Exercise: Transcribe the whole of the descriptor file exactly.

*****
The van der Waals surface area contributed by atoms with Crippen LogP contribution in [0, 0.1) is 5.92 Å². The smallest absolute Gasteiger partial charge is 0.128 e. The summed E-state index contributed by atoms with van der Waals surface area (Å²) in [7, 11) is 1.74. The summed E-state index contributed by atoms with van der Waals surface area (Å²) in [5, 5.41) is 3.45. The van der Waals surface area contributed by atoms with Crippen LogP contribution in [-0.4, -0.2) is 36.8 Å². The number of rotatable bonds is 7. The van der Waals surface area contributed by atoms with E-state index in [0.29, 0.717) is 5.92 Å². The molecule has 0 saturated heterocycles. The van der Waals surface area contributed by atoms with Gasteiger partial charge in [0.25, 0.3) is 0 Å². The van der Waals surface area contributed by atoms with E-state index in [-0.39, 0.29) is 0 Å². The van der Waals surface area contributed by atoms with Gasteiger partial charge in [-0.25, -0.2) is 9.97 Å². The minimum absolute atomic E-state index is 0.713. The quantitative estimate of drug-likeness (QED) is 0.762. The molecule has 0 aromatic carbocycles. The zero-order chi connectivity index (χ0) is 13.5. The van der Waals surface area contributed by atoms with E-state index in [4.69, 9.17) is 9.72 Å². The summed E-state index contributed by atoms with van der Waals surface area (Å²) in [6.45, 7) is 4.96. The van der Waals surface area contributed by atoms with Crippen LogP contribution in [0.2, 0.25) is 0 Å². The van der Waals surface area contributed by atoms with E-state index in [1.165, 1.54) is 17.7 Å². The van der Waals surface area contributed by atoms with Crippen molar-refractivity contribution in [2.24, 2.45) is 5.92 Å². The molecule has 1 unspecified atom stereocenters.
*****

The van der Waals surface area contributed by atoms with Crippen LogP contribution in [0, 0.1) is 5.92 Å². The smallest absolute Gasteiger partial charge is 0.128 e. The summed E-state index contributed by atoms with van der Waals surface area (Å²) in [7, 11) is 1.74. The summed E-state index contributed by atoms with van der Waals surface area (Å²) in [5, 5.41) is 3.45. The van der Waals surface area contributed by atoms with Crippen LogP contribution in [-0.4, -0.2) is 36.8 Å². The number of rotatable bonds is 7. The van der Waals surface area contributed by atoms with E-state index in [0.29, 0.717) is 5.92 Å². The molecule has 0 saturated heterocycles. The van der Waals surface area contributed by atoms with Gasteiger partial charge in [0.25, 0.3) is 0 Å². The van der Waals surface area contributed by atoms with E-state index in [-0.39, 0.29) is 0 Å². The van der Waals surface area contributed by atoms with Gasteiger partial charge in [-0.25, -0.2) is 9.97 Å². The minimum absolute atomic E-state index is 0.713. The quantitative estimate of drug-likeness (QED) is 0.762. The molecule has 0 aromatic carbocycles. The zero-order chi connectivity index (χ0) is 13.5. The van der Waals surface area contributed by atoms with E-state index in [4.69, 9.17) is 9.72 Å². The summed E-state index contributed by atoms with van der Waals surface area (Å²) in [6.45, 7) is 4.96. The van der Waals surface area contributed by atoms with Crippen LogP contribution in [0.2, 0.25) is 0 Å². The van der Waals surface area contributed by atoms with E-state index in [1.165, 1.54) is 17.7 Å². The van der Waals surface area contributed by atoms with Crippen molar-refractivity contribution in [2.24, 2.45) is 5.92 Å². The molecule has 1 unspecified atom stereocenters.